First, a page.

Henrietta Street tells the story of Dublin
A glimpse of Dublin’s first Georgian street.
Dublin boasts wonderful Georgian style properties- one thinks notably of the famous coloured doors immortalised on postcards from the city. This style of architecture is particularly impressive on Henrietta Street, where most of these imposing buildings have been renovated recently. This New York Times article offers a glimpse of a street full of history and secrets…
In 1787, Mary Wollstonecraft, later to become the mother of the writer Mary Shelley — and therefore, in a way, the grandmother of Frankenstein — moved to 15 Henrietta Street, Dublin. She was 28 and had been hired as a governess to the aristocratic family of Lord Kingsborough. It wasn’t a job she particularly wanted — she had already established her own school in London and had written a book about the education of girls — but times were hard, and she needed to support herself.
2. Ten years later, one of the girls ran off with her own uncle, and a furious Lord Kingsborough murdered him. Although Wollstonecraft had died by then, the influence of her radical feminist teachings was widely blamed. The scandal inflamed Ireland. Lord Kingsborough was acquitted.
BUILT FOR THE ARISTOCRACY
3. This is just one of the tales with which these cobblestones are scorched. A stubby, single-block dead end on the supposed wrong side of town, Henrietta Street is enor-
mously wide, and the 18th-century brick houses that flank it are flat-fronted and vast: four stories high, with as many as five windows across each. The earliest Georgian street in Dublin — and the most intact collection of early-to-mid-Georgian houses in Ireland — it was built beginning in the 1720s for the Irish aristocracy.
4. After the Acts of Union were passed in 1800, uniting the kingdoms of Great Britain and Ireland, the country lost its own parliament, and the great and the good, who now spent most of their time in London, no longer had a need for Dublin grandeur. Over time, Henrietta Street became more deprived and more inhabited: In the tenement era, which began in the late 19th century and lasted until the 1970s, up to 19 families lived in each house.
5. In photographs from the 1960s, many of these buildings appear as carcasses, huge smashed things left for dead. More recently, they were still derelict. No. 3, bought in November 2016 by the 63-year-old developer Patrick Wigglesworth, is in the process of being restored through a partnership with the 59-year-old architectural conservationist named Ian Lumley, who lives at No. 12.
A NEW MUSEUM
6. Over the time I spent listening to the inhabitants of Henrietta Street, its story came to sound not like one of simple regeneration, but like a much stranger fable, with a moral bent. Blinding ambition, of the kind that enabled these aspirational homes to be built, had disintegrated into hardship, and at least two residents referred to a passage in James Joyce’s Dubliners (1914), in which a young legal clerk walks down the block and makes his way through a “horde of grimy children,” “minute vermin-like life”. This period is the one enshrined at 14 Henrietta Street, a new tenement museum. Although that house was first inhabited in 1751 by Viscount Molesworth and his family, that era is only faintly traced, as if the actual builders were just the outlines and the real lives that mattered were those from the late 19th century.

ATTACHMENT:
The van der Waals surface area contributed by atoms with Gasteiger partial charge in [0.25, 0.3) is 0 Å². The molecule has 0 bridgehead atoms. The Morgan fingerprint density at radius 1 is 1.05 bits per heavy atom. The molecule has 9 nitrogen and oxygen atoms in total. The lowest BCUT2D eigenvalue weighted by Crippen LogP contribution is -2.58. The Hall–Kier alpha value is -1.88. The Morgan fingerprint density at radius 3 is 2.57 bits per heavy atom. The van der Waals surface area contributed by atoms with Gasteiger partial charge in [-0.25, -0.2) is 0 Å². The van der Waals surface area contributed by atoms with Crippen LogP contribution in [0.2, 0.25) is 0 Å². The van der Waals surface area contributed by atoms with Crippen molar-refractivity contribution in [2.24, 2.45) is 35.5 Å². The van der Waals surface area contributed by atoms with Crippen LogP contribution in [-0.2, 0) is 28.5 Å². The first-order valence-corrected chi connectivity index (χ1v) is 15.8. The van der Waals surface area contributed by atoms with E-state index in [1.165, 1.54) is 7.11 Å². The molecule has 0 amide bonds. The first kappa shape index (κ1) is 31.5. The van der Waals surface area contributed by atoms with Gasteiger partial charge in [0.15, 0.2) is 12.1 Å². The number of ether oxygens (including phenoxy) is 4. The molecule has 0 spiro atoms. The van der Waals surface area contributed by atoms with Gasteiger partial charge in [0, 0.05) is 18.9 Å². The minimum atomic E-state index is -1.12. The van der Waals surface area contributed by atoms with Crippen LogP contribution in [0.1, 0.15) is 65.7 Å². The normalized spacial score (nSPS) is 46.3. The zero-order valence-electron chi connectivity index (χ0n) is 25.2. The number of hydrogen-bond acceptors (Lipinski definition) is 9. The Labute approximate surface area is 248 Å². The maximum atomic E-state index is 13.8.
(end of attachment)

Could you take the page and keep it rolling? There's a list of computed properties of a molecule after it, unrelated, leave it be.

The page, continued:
NOT GENTRIFIED YET
7. “‘Gentrification,’ ” Lumley says, is a word that “would really be resented” by the residents, nor is it particularly apt. There are no boutique hotels here yet, nor shops that sell expensive sneakers. Fergus Martin, a 63-year-old artist who has a studio inside No. 6, notes, with some pride, “I think this is the Wild West.” Technically, it’s the wild North. There is, as in London, a waterway dividing the city, and it is the northern territory above Dublin’s River Liffey that has traditionally been seen as the rougher side of town. Although the buildings on Henrietta Street are beautiful, they are also daunting. 8. Still, a few intrepid buyers and developers have sought to tame them. Until the 1970s, they were predominately owned by tenement landlords. There are now four owneroccupiers of the street’s 13 houses, as well as four institutions: the Honorable Society of the King’s Inns, where lawyers are trained; the Daughters of Charity of St. Vincent de Paul, where nuns live; Na Píobairí Uilleann, a pipers’ club, where a valuable collection of Irish bagpipes is held; and now the tenement museum.
Over time, Henrietta Street became more deprived and more inhabited.
PRESERVING AND RESTORING
9. Some of these landlords have sought simply to preserve the buildings from destruction; others have restored them in detail, with attention to history; one or two live privately enough to simply call them home. “From childhood, I was drawn to old houses,” says Lumley, sitting at the top of his house, in a room painted Venetian red. In buying this property in 1982, he continued his involvement in a loose movement he refers to as “the conservation scene.” For years, [Henrietta Street] appeared to have been forgotten. But now, in its new life, there’s a purposeful remembrance.
Henrietta Street is the earliest Georgian Street in Dublin.